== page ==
Change Management: Can People Really Change?

Jann FreedLeading Leave a Comment



For the past few months, I have been working with a large insurance company about change management.  I developed monthly workshops based on The Genysys Group Change Readiness Assessment that emphasizes the leader’s role in making change and creating a culture where people want to work.  The focus of each workshop is how to help leaders make changes around a shared vision while creating a culture where people feel comfortable making change.

We have had conversations on the type of changes needed and the forces for these changes.  Likewise, we talk about the obstacles holding people back from making these changes and how to overcome these obstacles.  We have discussed the value of “small wins” or ways to celebrate even the small changes made so that people feel some momentum and progress.

All of the changes should be based on a vision and how to articulate or even illustrate the vision to keep it in front of people as a form of GPS–keeping people on the right path going in the right direction.  Our job as leaders is to “paint the picture” of where we are going.  One example I use is that of a jigsaw puzzle.  How easy would it be to put the puzzle together if we did not have the picture on the cover?  Not easy.

So leaders need to consistently and in a variety of ways describe the “picture on the cover.”  The puzzle pieces can be people, department, divisions, or whatever the parts are that need to be moving toward the desired future.

After one of the workshops, one of the participants asked me:  “Can people really change? Do you really think we can help people make change?”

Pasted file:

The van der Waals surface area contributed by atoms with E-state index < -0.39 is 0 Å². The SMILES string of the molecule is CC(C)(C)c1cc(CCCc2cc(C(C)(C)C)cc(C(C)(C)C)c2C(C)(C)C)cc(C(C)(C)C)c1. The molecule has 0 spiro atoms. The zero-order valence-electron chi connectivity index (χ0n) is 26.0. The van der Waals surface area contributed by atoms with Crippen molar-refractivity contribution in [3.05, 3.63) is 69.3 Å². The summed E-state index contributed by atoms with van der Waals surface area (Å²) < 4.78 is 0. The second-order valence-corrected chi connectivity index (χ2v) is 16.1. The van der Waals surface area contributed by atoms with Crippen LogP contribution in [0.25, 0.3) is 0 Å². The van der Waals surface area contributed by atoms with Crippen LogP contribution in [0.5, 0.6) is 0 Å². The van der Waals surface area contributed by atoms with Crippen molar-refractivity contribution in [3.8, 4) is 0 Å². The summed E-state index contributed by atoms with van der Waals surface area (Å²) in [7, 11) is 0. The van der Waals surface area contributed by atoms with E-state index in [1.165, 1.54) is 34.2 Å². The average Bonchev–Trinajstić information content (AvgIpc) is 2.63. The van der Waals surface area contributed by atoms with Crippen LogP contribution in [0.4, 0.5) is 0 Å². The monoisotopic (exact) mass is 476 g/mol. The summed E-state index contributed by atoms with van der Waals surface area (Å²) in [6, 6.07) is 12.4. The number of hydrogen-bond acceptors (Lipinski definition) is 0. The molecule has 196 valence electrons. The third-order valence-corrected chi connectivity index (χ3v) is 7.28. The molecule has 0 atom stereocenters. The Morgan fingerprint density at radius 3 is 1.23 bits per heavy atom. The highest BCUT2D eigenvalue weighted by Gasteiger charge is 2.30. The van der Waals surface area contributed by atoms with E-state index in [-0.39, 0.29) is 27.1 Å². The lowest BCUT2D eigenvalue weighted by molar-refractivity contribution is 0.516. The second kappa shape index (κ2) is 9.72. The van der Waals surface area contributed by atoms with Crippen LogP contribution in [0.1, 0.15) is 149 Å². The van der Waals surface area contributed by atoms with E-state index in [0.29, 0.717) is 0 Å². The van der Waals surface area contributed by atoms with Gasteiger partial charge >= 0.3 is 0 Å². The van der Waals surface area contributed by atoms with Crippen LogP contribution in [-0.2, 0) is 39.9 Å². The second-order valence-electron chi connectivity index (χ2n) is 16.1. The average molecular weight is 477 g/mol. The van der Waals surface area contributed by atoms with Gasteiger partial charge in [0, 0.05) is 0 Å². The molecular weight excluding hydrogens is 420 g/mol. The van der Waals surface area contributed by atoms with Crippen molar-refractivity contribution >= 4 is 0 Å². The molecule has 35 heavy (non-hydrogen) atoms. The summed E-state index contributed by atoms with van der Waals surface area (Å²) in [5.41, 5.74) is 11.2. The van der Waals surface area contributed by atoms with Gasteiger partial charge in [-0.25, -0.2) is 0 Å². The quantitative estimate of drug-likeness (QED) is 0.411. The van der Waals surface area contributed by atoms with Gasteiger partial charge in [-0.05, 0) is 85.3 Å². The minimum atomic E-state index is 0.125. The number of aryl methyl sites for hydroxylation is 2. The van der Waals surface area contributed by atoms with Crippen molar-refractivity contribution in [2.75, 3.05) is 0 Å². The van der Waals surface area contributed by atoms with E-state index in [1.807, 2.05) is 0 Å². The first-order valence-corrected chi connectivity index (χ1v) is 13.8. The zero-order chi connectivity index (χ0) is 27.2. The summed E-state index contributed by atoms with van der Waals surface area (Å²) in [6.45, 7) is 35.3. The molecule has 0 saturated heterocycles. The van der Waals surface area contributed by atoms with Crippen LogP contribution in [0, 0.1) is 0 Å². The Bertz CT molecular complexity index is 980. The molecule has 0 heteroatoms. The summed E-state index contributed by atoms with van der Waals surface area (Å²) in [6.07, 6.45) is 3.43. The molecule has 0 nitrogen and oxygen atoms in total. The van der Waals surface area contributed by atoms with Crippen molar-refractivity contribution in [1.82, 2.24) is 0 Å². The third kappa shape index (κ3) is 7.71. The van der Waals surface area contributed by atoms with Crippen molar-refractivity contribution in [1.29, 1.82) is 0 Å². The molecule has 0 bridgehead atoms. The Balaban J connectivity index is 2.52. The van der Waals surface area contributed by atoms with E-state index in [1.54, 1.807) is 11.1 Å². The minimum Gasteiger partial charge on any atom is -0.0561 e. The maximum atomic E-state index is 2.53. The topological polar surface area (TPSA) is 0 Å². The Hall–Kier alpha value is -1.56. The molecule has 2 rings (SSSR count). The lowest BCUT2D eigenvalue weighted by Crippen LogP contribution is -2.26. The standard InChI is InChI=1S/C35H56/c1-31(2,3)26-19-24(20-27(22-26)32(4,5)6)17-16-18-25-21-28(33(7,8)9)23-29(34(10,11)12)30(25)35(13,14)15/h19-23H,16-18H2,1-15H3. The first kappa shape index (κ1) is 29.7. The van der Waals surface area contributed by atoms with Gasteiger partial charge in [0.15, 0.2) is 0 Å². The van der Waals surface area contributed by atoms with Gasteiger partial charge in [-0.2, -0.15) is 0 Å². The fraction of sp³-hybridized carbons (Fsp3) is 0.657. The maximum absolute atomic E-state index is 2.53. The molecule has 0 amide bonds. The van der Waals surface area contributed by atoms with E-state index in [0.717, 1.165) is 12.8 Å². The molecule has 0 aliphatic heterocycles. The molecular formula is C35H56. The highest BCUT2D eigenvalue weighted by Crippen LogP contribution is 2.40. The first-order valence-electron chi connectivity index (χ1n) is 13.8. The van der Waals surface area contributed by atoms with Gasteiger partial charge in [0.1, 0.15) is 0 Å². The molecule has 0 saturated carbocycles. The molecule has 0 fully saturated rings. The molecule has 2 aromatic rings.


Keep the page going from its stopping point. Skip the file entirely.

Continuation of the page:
My initial response was that it starts with awareness of the changes that need to be made.  People need to know about the changes and want to change.  I said that we always hear about drug and alcohol treatment programs that stress how people have to want to change–that we can’t make them change.

Then I used the example of cell phones.  Just a few years ago before any meeting or public speaker, we would be reminded to “turn off your cell phones.”  Now it is rare that someone has to say that.  We have changed our behaviors because we are aware of the need to do so.  Another example might be with recycling.  It is hard for me to throw most things away.  I am always looking for ways to recycle, reuse, repurpose because I am aware of the need to do so because of the environment.

I saw a bumper sticker on a car that says it all:

Change is inevitable–growth is optional.

We need to embrace change and view it as an opportunity.

What are your thoughts on change?

How are you helping people feel comfortable with change?

Please share what works with you.